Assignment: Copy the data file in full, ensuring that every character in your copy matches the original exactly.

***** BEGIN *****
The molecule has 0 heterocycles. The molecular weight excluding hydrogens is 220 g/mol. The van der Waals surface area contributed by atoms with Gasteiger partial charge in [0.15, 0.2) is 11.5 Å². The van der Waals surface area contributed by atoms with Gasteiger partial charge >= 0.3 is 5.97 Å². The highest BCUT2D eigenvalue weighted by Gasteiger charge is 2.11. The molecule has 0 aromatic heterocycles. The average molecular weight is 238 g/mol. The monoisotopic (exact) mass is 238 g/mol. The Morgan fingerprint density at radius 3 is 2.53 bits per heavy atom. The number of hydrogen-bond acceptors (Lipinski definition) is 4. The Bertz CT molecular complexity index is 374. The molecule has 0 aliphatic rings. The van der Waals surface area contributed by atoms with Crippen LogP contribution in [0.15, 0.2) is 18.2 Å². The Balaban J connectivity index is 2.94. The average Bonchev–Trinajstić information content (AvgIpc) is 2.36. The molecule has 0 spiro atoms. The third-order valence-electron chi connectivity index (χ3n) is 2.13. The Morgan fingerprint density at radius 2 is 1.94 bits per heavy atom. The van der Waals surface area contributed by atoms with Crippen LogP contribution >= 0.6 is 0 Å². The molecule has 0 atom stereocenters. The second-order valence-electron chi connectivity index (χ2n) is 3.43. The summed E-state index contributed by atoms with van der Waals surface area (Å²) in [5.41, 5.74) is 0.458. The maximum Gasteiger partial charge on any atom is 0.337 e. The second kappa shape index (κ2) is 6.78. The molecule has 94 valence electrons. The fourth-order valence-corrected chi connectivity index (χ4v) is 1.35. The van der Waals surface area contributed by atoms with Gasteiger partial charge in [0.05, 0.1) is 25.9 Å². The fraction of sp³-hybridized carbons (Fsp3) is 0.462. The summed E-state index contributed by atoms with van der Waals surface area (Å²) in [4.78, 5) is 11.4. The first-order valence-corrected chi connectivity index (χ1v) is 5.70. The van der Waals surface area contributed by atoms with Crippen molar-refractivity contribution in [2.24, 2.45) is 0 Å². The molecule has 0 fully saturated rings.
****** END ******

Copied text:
The molecule has 0 heterocycles. The molecular weight excluding hydrogens is 220 g/mol. The van der Waals surface area contributed by atoms with Gasteiger partial charge in [0.15, 0.2) is 11.5 Å². The van der Waals surface area contributed by atoms with Gasteiger partial charge >= 0.3 is 5.97 Å². The highest BCUT2D eigenvalue weighted by Gasteiger charge is 2.11. The molecule has 0 aromatic heterocycles. The average molecular weight is 238 g/mol. The monoisotopic (exact) mass is 238 g/mol. The Morgan fingerprint density at radius 3 is 2.53 bits per heavy atom. The number of hydrogen-bond acceptors (Lipinski definition) is 4. The Bertz CT molecular complexity index is 374. The molecule has 0 aliphatic rings. The van der Waals surface area contributed by atoms with Crippen LogP contribution in [0.15, 0.2) is 18.2 Å². The Balaban J connectivity index is 2.94. The average Bonchev–Trinajstić information content (AvgIpc) is 2.36. The molecule has 0 spiro atoms. The third-order valence-electron chi connectivity index (χ3n) is 2.13. The Morgan fingerprint density at radius 2 is 1.94 bits per heavy atom. The van der Waals surface area contributed by atoms with Crippen LogP contribution >= 0.6 is 0 Å². The molecule has 0 atom stereocenters. The second-order valence-electron chi connectivity index (χ2n) is 3.43. The summed E-state index contributed by atoms with van der Waals surface area (Å²) in [5.41, 5.74) is 0.458. The maximum Gasteiger partial charge on any atom is 0.337 e. The second kappa shape index (κ2) is 6.78. The molecule has 94 valence electrons. The fourth-order valence-corrected chi connectivity index (χ4v) is 1.35. The van der Waals surface area contributed by atoms with Gasteiger partial charge in [0.05, 0.1) is 25.9 Å². The fraction of sp³-hybridized carbons (Fsp3) is 0.462. The summed E-state index contributed by atoms with van der Waals surface area (Å²) in [4.78, 5) is 11.4. The first-order valence-corrected chi connectivity index (χ1v) is 5.70. The van der Waals surface area contributed by atoms with Crippen molar-refractivity contribution in [2.24, 2.45) is 0 Å². The molecule has 0 fully saturated rings.